This week, Lee County Commission Chairman Rick Muggridge showed a great deal of foresight in avoiding a potential political bear-trap.
Serving as one of two commissioners on the county board’s budget committee, he realized there was a chance that he could someday inadvertently violate the Georgia Open Meetings Law. Rather than run that risk, he stepped down from the committee.
To be perfectly clear, that’s not the case. Someone who simply scanned Thursday’s Page 1 headlines might have gotten the impression a violation had already occurred, but the fact is that Muggridge and Commission Greg Frich, who chairs the budget committee, made it through the preparation for the current budget year without a problem.
The sticking point is this: When you have a two-member committee, every conversation the two of you have about the area of government your committee is concerned with — regardless of how casual the conversation might be — is an official committee meeting because a quorum of that committee is present. In fact, the same thing applies of two members of a three-member budget committee were to have a conversation about county spending.
Muggridge was troubled by his duties on the committee because he felt he could not communicate with Frich about budgetary matters without it being considered an official meeting of the committee. Even bumping into each other in a restaurant could put Muggridge and Frich at risk of violating the Sunshine Law if spending issues were discussed, or if someone thought they were discussing budgetary issues and complained.
Muggridge had hoped that the commission would consider having all five members serve on the budget committee. That would have allowed one-on-one discussions to take place without constituting a quorum. The commission decided against doing away with the structure of its three standing committees — budget, road and personnel.
Rather than serve as a chairman of a commission who couldn’t speak with the chairman of the commission’s budget committee without advertising what would be an official meeting, Muggridge decided to step down from the committee, whose work has been completed for the year. Should a budget issue arise that the committee would need to address, Muggridge says he will appoint a commissioner to serve with Frich.
“If I remained on the budget committee,” Muggridge said, “I would have remained vigilant and not have ever violated the Sunshine Law.” But he believes his action is a demonstrative plan to remove the risk of his ever violating the law.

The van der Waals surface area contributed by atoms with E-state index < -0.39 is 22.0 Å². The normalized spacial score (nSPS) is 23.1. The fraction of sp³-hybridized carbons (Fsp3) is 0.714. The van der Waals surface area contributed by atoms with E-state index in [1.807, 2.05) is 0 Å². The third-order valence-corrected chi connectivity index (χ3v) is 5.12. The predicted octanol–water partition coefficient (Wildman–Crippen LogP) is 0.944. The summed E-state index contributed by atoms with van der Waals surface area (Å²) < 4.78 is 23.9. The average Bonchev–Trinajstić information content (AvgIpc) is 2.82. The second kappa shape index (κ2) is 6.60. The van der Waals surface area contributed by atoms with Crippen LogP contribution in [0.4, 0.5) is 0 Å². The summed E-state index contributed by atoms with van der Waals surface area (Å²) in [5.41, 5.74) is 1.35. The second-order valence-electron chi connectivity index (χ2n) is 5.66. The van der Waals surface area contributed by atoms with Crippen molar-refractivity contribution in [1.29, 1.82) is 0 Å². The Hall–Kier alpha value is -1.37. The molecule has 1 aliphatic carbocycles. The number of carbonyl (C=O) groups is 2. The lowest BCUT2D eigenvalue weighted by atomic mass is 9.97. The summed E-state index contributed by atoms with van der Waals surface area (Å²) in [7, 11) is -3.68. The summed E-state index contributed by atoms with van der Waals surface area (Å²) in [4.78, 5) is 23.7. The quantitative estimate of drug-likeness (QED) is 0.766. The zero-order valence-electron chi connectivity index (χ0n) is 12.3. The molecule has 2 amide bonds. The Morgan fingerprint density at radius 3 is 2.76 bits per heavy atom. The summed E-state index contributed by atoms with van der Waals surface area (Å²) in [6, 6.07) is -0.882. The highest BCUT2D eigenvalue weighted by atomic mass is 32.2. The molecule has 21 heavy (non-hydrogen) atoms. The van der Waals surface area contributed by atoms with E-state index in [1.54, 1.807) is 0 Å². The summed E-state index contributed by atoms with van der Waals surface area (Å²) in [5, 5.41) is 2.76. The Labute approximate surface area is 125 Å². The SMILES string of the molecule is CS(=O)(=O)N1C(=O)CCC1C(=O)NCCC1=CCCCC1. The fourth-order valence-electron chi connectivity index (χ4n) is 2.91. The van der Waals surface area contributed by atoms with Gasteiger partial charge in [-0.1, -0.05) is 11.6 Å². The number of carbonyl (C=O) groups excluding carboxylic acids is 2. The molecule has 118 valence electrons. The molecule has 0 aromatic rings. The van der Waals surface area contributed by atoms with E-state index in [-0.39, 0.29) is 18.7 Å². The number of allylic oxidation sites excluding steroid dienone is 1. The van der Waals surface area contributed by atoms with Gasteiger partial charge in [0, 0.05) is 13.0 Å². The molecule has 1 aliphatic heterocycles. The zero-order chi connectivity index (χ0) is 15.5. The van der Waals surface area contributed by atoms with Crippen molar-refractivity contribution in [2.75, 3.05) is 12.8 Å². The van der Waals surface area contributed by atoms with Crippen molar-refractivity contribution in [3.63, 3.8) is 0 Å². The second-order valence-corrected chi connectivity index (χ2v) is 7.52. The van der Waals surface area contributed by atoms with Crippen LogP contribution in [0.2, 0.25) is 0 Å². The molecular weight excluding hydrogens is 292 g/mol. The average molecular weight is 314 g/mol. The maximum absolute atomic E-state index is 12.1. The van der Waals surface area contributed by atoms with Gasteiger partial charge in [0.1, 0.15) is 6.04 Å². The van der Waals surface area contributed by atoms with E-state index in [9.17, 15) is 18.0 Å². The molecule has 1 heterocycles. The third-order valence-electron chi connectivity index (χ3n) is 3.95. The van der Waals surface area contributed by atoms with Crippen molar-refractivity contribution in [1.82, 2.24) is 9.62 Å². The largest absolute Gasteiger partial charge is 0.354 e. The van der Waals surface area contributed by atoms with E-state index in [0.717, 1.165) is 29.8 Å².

Was Muggridge just being overly cautious? No. Attorney David Hudson, who has worked with the Georgia Press Association for years and is well versed on all aspects of Georgia’s open government laws, confirmed that Muggridge’s concerns are valid.
When a quorum of a committee meets and discusses business, it is an official meeting, Hudson explained. If that meeting is not property advertised, it’s a violation of the law. Muggridge and Frich are the only members of the committee, so any meeting where county budget issues were discussed would be a violation.
In further explaining his stance, Muggridge said, “My personality is such that I highly value face-to-face communications. I arrived at the conclusion that the value the voters of Lee County received from my membership of the budget committee was less than the value of my ability to communicate face-to-face frequently with all commissioners.”
Muggridge said he plans to step down from all standing committees in an abundance of caution, though he remains temporarily on the personnel committee.
“There are pending issues, including health insurance changes, that must be addressed and I believe at this time my contributions in this area are of greater value than the communication restrictions,” he said.
While Muggridge’s stand may be more stringent that necessary, it’s an admirable approach. It’s an approach that should be viewed as the right thing to do.
— The Albany Herald Editorial Board